Linnet Carduelis cannabina 21 --- --- --- --- --- 19 -2
Bullfinch Pyrrhula pryyhula 4 --- --- --- 4 --- 9 +5
Yellowhammer Emberiza citrinella 30 35 --- 37 --- --- 38 +1
Reed Bunting Emberiza schoeniculus 8 14 --- 14 --- --- 16 +2
                 
                 
When the survey results are broken down into various categories, it reveals that 37 species showed rises in pair numbers on the previous survey, 17 species were down from the previous survey, 11 species showed no change from the previous survey and five species were known to have been present in the area, but breeding failed or was not proven.
     
Species' showing an increase in pair numbers on the previous survey
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Kestrel Falco tinnunculus, Grey Partridge Perdix perdix, Moorhen Gallinula chloropus, Coot Fulica atra, Lapwing Vanellus vanellus, Stock Dove Columba oenas, Wood Pigeon Columba palumbus, Collared Dove Streptopelia decaocta, Turtle Dove Streptopelia turtur, Barn Owl Tyto alba alba, Green Woodpecker Picus viridis, Sky Lark Alauda arvensis, Swallow Hirundo rustica, House Martin Delichon urbica, Yellow Wagtail Motacilla flava flavissima, Wren Troglodytes troglodytes, Dunnock Prunella modularis, Robin Erithacus rubecula, Blackbird Turdus merula, Song Thrush Turdus philomelos, Grasshopper Warbler Locustella naevia, Reed Warbler Acrocephalus scirpaceus, Lesser Whitethroat Sylvia curruca, Whitethroat Sylvia communis, Blackcap Sylvia atricapilla, Chiffchaff Phylloscopus collybita, Goldcrest Regulus regulus, Long-tailed Tit Aegithalos caudatus, Blue Tit Parus caeruleus, Great Tit Parus major, Carrion Crow Corvus corone corone, Tree Sparrow Passer montanus, Chaffinch Fringilla coelebs, Goldfinch Carduelis carduelis, Bullfinch Pyrrhula pryyhula, Yellowhammer Emberiza citrinella and Reed Bunting Emberiza schoeniculus
 
Species' down from the previous survey
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Gadwall Anas strepera, Mallard Anas platyrhychos, Red-legged Partridge Alectoris rufa, Tawny Owl Strix aluco, Swift Apus apus, Pied Wagtail Motacilla alba yarrelli, Willow Warbler Phylloscopus trochilus, Treecreeper Certhia familiaris, Magpie Pica pica, Jackdaw Corvus monedula, Rook Corvus frugilegus, Starling Sturnus vulgaris, House Sparrow Passer domesticus, Greenfinch Carduelis chloris and Linnet Carduelis cannabina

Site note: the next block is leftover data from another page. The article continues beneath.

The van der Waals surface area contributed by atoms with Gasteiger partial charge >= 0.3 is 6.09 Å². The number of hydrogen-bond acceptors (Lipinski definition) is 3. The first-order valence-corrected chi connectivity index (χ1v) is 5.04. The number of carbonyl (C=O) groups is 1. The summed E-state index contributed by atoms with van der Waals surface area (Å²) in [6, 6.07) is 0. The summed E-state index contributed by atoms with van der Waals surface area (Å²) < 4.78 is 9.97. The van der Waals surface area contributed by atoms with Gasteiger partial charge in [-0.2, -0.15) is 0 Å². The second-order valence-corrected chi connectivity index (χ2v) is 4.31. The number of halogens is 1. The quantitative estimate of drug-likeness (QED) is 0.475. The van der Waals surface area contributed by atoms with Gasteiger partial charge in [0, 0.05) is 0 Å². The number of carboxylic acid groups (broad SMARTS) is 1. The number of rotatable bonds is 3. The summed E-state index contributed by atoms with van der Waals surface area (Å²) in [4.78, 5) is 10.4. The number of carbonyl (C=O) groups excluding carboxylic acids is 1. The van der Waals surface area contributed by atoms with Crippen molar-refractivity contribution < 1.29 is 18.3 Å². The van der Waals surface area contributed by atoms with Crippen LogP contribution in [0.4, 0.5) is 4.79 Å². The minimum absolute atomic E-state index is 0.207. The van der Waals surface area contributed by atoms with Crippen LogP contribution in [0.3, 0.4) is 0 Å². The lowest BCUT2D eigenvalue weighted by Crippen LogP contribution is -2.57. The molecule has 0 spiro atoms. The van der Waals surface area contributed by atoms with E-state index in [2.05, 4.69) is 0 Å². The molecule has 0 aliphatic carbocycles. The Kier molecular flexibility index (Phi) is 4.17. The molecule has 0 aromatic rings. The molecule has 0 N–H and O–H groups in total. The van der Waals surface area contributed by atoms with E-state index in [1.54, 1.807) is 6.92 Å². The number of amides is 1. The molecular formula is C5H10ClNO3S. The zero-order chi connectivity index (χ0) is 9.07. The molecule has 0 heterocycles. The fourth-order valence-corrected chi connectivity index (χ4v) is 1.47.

Species' showing no change from the previous survey
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Canada Goose Branta canadensis, Sparrowhawk Accipiter nisus, Common Buzzard Buteo buteo, Little Owl Athene noctua, Great Spotted Woodpecker Dendrocopos major, Mistle Thrush Turdus viscivorus, Sedge Warbler Acrocephalus schoenobaenus, Garden Warbler Sylvia borin, Spotted Flycatcher Muscicapa striata, Marsh Tit Parus palustris and Willow Tit Parus montanus
 
Species' present, but breeding failed or not confirmed
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Little Grebe Tachybaptus ruficollis, Greylag Goose Anser anser, Shelduck Tadorna tadorna, Tufted Duck Aythya fuligula and Long-eared Owl Asio otus
 
This latter group included Tufted Duck and Shelduck, but it is interesting to note that the number of breeding wildfowl at Eakring and Kersall has dropped considerably over the past few years, and both Mallard and Gadwall numbers have continued to drop from their highest breeding levels reached back in 2004. It is fair to say that poor weather has severely affected breeding successes of both species in 2007 and again in 2008, when first broods were lost and breeding success was dependent on second brood production. Both Coot and Moorhen suffered the same way and even second broods were almost entirely lost, but both species showed very small rises in pair numbers on previous surveys. Wildfowl numbers at Eakring in general, have continued to drop over the past few years and show no sign of increasing.
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It is pleasing to report on what is a relatively successful breeding survey/season. Expectations were, that many more species would have shown a decline since previous surveys, but that has not been the case. Many of the species which showed no change on previous results either continue to be restricted through large territory requirements, or limited by the availability of suitable habitat.